The Unsustainable States of America
(updated: Jun 9, 2007)
I should stick to mtn biking, but, I live in Wilmington, not exactly a mecca for mtb, so I take to the road on occasion. When I go out on the road, I almost always ride the Porter's Neck loop. I also use the same road to get to the grocery store/post office/bank to run my errands. There are no bike racks anywhere, so I usually just lean my bike against the building. For the grocery store I lock it to the iron fence where they keep the grocery carts. I used to take my trailer with the rubbermaid bins so I could buy a bunch of groceries but after all the crap I had to put up with from motorists I gave it up.
As a matter of fact I almost got hit while riding my bike the other day. A man in an SUV went to serve around a slower moving truck and came into my lane head on. Fortunately, he hit the brakes and then waved apologetically before I became roadkill. Maybe I'll try it again, but I don't like feeling like I've entered a war zone on the road.
Until punishments for motorists injuring or killing pedestrians and cyclists fit the crime, I'm just not going to take the risk. Here's an example right in here in Wilmington that happened last week:
According to the Star News, a cyclist was hit on Glen Meade Rd. while crossing 16th street yesterday.
From the Star News, Thursday, June 7, 2007, 5B:
"He was riding on Glen Meade Road across 16th Street when the Land Rover struck him while turning left. Wilmington Police Officer S. Solano said he didn't cite the driver and the cylist wasn't badly injured."
This sort of thing is very common. I'm even surprised the cyclist didn't get ticketed.
Here's one that happened recently:
Man sentenced to house arrest in car bike crash death
A legally blind motorist struck and killed a Penn State professor riding his bicycle along a road. The man said he was distracted by reaching for a soda bottle on the floor. His penalty? Nine months house arrest. For killing someone. When he had no business driving.
There are many other examples. Here's a few more compiled from just one city where I used to live, Austin, TX:
No Justice for Cyclists
So until we stop treating cyclists like collateral damage with little or no consequence for the motorist, and until we introduce new zoning laws which fix our dysfunctional land use pattern which frames everything in terms of cars, cycling as a legit form of transportation will get nowhere.
So how did it get like this anyway? It's the zoning laws. Let's just consider Wilmington, NC / New Hanover County and it's arcane zoning laws and unintended consequences. It seems as thought the original intent of the zoning laws was to keep commercial areas and residential areas separate, and to limit the allowable density of commercial/residential development so as to limit the environmental impact of the area. So that made sense about 50 years ago, but today's environment is rapidly changing. Here's what has happened as a result:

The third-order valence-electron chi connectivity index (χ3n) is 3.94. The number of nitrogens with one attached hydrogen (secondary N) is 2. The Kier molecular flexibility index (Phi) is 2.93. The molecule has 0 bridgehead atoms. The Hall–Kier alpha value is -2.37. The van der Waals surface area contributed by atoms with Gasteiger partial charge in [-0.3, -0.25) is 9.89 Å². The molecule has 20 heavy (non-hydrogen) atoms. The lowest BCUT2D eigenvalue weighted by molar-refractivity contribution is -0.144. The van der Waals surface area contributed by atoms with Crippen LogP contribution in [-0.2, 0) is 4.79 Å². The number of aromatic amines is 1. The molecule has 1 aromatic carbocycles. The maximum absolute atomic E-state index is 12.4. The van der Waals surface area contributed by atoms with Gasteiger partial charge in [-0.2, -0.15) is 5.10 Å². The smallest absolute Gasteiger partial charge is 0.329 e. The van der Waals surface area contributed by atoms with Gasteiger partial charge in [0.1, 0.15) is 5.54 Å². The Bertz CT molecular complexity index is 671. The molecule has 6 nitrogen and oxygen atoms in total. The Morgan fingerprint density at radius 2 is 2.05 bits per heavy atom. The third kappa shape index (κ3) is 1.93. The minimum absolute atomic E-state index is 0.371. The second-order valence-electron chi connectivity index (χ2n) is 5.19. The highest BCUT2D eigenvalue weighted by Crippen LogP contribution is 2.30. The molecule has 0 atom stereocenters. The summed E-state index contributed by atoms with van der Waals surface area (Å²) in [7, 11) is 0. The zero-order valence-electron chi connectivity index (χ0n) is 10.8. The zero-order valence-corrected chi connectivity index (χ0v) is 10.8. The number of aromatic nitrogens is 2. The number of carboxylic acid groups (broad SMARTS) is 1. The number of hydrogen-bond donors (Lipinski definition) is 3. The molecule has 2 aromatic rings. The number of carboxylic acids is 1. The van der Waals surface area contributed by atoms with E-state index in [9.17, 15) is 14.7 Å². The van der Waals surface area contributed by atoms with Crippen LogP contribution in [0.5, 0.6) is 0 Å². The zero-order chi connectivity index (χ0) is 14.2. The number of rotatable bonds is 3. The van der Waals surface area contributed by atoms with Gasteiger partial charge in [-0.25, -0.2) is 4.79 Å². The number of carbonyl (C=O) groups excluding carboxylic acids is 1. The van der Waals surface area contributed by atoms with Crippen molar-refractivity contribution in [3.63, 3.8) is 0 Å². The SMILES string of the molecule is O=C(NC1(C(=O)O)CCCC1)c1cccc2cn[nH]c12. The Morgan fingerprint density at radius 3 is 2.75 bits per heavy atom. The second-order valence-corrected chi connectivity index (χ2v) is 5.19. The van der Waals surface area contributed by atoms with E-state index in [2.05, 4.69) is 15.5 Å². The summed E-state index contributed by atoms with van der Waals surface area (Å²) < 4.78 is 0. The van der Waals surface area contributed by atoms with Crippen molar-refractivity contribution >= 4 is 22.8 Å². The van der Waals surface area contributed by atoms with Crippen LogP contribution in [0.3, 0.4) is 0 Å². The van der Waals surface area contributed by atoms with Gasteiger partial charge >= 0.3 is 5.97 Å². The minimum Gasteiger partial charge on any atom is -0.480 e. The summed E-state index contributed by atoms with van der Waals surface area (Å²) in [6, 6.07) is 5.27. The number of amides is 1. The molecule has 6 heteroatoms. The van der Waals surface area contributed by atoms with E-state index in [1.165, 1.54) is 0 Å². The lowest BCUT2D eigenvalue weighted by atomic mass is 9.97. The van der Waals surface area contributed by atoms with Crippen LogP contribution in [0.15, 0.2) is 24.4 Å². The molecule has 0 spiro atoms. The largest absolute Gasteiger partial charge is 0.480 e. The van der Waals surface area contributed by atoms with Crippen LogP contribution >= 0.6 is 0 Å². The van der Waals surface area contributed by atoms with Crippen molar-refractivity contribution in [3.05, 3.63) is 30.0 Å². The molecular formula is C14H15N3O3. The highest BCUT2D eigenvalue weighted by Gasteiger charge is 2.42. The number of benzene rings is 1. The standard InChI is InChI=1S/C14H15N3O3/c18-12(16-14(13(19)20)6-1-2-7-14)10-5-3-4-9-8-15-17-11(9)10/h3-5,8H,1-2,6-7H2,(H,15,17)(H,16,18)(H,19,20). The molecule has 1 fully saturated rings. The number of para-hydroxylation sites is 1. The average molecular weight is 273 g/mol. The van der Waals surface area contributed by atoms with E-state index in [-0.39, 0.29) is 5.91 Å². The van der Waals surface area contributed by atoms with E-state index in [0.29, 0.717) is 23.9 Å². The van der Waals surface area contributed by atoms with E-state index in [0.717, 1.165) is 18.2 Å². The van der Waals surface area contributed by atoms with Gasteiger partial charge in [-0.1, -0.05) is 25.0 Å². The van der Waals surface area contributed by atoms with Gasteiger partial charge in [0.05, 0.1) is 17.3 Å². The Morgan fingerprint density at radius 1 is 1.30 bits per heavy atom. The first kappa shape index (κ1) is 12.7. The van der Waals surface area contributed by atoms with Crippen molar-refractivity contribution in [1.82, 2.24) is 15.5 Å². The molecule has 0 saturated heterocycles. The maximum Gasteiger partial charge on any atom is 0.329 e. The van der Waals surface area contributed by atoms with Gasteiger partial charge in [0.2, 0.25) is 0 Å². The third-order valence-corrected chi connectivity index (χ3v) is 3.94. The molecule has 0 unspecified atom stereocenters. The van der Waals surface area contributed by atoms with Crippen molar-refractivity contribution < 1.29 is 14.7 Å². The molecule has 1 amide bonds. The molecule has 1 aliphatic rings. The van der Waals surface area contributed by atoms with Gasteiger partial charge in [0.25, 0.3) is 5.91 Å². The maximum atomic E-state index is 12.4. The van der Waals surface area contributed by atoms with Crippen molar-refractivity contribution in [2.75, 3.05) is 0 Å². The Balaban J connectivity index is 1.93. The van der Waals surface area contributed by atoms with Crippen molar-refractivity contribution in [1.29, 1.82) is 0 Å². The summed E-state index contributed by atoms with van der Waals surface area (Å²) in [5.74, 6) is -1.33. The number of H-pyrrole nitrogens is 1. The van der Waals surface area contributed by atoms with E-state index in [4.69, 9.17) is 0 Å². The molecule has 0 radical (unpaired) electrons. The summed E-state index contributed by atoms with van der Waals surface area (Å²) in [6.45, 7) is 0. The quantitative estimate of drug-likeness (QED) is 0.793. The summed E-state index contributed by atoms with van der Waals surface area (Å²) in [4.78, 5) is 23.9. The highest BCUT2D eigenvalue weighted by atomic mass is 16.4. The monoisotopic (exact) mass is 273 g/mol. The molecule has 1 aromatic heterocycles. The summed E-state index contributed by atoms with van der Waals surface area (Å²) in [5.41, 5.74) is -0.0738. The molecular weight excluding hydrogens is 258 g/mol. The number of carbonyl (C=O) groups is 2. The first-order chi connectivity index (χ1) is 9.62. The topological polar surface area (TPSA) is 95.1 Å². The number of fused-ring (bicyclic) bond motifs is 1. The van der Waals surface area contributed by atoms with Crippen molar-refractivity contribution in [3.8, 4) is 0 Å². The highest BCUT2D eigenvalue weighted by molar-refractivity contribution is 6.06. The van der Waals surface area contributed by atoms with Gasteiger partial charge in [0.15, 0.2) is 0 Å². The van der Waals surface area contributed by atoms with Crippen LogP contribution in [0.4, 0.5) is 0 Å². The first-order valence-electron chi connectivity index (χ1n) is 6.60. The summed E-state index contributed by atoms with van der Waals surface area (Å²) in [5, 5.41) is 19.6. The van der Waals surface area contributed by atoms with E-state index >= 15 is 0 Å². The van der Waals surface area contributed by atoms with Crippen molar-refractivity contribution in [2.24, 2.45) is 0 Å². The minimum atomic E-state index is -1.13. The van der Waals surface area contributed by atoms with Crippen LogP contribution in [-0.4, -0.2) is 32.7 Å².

1) Separating residential and commercial has created a need to drive to get the things you need. Furthermore, it is only by driving that you can get to these areas. There are no provisions for anything else. End of story.
2) Limiting the density to limit environmental impact has actually increased the impact by spreading it over a larger area. More land consumed means more fuel and more roads required to traverse it, and more pollution and greenhouse gases released. Keeping it spread out means public transportation is not viable and the only way this system works is through cars and inexpensive fuel.
3) Wetland mitigation is done by setting aside a portion of property and by buying wetlands elsewhere. Maybe someone else can enlighten me, but setting aside wetlands somewhere else (miles away), sounds more like purchasing guilt credits than anything environmentally sound. The land is there anyway. So a developer or the city/county buys it. What? This makes no sense to me, because, well, nothing has changed. Except that now there are less wetlands than there were before.
But the thing everybody assumed when making these laws is that the energy supply was limitless. This was an incredibly bad assumption which may cost us dearly. We know now that we are about halfway through all the oil in the world. Peak oil is occurring. The oil companies all know this. That's why they are not investing billions in new refineries. They're not dumb. Don't believe me? All you have to do is look in the magazines, newspapers and on television. In fact, yesterday I saw an ad by Chevron talking about how we're going to manage the second half. Here's another ad showing a way to suck out the last remaining drops in the ground.